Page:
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A simplified administrative procedure and equal treatment with national workers on pay, working conditions and social security: this is the aim of a draft directive that received the backing of the European Parliament (EP) Civil Liberties Committee this week. The broad aim is to stop the exploitation of foreign labour by boosting the rights of third-country citizens working in the European Union (EU).
The 'single permit' directive will dovetail with the EU blue card, which is designed to facilitate legal immigration where it meets the needs of the European labour market. It will allow citizens of non-EU countries to obtain a work permit and a residence permit through a single procedure at a one-stop shop.
The holder of a single permit would also acquire the right to travel through other member states. Any decision to reject an application for a permit would have to be justified and there would be a right of appeal in accordance with national law.
The draft directive does not affect the rules on the admission of non-EU citizens, which are decided by the member states. However, it guarantees them certain core rights and gives them a secure legal status, as a safeguard against exploitation.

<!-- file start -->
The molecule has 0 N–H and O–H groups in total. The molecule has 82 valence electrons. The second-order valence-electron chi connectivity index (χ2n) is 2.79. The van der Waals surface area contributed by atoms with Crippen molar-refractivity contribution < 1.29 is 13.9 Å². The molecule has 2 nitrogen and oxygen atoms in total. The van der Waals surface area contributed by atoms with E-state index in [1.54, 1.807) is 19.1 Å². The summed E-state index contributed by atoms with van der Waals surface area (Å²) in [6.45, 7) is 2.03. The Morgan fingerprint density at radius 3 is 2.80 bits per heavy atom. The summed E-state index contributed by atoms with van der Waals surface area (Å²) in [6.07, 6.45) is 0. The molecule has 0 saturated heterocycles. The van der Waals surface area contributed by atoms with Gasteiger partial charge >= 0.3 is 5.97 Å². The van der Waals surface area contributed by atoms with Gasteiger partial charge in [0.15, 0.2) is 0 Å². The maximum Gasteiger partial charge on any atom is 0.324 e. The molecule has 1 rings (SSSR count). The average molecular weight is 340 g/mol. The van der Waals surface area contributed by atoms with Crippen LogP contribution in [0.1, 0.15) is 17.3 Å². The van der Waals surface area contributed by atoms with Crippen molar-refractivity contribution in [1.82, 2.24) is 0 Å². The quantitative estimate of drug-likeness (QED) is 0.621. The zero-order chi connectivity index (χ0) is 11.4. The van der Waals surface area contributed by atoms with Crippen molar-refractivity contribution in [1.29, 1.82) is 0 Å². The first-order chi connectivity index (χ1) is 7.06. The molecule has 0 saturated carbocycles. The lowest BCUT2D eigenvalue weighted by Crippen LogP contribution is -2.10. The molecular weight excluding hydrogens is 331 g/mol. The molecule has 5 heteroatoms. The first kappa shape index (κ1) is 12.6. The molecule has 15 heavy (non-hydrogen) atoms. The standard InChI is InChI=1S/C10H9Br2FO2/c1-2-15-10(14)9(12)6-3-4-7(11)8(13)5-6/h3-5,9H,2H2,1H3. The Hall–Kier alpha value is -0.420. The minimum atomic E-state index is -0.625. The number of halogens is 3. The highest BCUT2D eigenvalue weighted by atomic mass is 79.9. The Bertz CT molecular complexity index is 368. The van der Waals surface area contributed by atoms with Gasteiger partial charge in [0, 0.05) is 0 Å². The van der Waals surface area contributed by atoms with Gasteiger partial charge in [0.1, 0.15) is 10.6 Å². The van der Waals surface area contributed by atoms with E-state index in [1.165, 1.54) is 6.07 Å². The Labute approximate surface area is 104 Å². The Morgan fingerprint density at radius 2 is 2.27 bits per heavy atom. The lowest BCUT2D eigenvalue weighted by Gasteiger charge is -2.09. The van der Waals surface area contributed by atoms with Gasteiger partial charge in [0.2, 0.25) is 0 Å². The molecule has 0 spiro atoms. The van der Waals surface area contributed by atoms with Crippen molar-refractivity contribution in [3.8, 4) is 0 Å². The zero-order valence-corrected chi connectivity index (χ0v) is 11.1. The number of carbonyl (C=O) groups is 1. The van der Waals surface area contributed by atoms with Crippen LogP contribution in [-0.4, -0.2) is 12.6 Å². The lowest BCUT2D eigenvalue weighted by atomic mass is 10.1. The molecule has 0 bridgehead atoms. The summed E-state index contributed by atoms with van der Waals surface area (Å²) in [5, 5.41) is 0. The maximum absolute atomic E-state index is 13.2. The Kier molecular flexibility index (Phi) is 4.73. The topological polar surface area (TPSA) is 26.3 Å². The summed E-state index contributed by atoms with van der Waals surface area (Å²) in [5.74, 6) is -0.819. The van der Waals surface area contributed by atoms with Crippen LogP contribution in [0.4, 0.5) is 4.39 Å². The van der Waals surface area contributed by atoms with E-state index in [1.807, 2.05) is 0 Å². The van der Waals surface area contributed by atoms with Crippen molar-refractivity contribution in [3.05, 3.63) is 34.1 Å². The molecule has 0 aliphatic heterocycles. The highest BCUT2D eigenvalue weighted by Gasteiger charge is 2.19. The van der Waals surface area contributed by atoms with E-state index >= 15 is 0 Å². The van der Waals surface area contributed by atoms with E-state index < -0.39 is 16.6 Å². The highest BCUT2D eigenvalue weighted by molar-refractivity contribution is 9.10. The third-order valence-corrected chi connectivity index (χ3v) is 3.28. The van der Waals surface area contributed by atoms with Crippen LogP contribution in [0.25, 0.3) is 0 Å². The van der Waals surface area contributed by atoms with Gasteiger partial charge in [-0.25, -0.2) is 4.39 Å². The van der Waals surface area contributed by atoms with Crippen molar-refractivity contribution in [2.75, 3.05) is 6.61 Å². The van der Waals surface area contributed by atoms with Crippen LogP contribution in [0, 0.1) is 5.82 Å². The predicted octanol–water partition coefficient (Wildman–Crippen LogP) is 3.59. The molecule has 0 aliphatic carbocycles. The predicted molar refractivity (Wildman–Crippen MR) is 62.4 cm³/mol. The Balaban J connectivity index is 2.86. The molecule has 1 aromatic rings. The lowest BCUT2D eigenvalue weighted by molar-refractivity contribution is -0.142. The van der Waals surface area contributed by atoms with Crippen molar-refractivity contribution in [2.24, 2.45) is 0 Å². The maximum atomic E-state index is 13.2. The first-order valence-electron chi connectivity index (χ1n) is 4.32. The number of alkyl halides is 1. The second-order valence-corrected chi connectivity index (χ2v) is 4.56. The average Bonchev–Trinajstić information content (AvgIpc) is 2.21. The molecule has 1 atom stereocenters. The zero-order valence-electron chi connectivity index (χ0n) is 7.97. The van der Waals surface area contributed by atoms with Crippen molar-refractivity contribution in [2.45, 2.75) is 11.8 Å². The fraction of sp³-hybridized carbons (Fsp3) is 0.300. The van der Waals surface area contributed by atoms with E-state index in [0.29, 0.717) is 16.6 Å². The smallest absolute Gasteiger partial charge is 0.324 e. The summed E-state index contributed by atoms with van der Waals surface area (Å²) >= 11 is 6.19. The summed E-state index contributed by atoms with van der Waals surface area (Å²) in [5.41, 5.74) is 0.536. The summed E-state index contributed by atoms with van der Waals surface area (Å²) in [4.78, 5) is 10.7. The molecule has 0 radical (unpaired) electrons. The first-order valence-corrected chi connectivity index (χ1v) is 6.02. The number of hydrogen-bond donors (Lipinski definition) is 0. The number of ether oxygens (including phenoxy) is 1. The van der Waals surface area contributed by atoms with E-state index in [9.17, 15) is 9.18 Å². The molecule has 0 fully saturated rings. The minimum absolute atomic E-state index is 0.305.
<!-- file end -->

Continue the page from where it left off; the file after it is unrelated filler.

The legislation does not cover seasonal labourers (who are the subject of a different draft law) or applicants for international protection.
The directive seeks to ensure equal treatment between workers from non-EU states and national workers in areas such as pay, working hours and conditions, training and social security. However, the member states can restrict equal treatment in certain circumstances, for example by requiring proof of a thorough knowledge of the language in order to follow education or training courses.
Members of the Civil Liberties Committee believe it is up to the member states to decide whether an application for a single permit should be lodged in the non-EU country or the member state of destination. If the application is not lodged in a non-EU country, it will have to be made by the applicant's employer.
The Civil Liberties Committee's report, drafted by Véronique Mathieu (EPP, FR), was adopted by 41 votes to 8, with 2 abstentions.
The draft legislation was published in 2007 but the legal basis has changed as a result of the Lisbon Treaty and Parliament is dealing with it under the co-decision procedure with the Council of Ministers.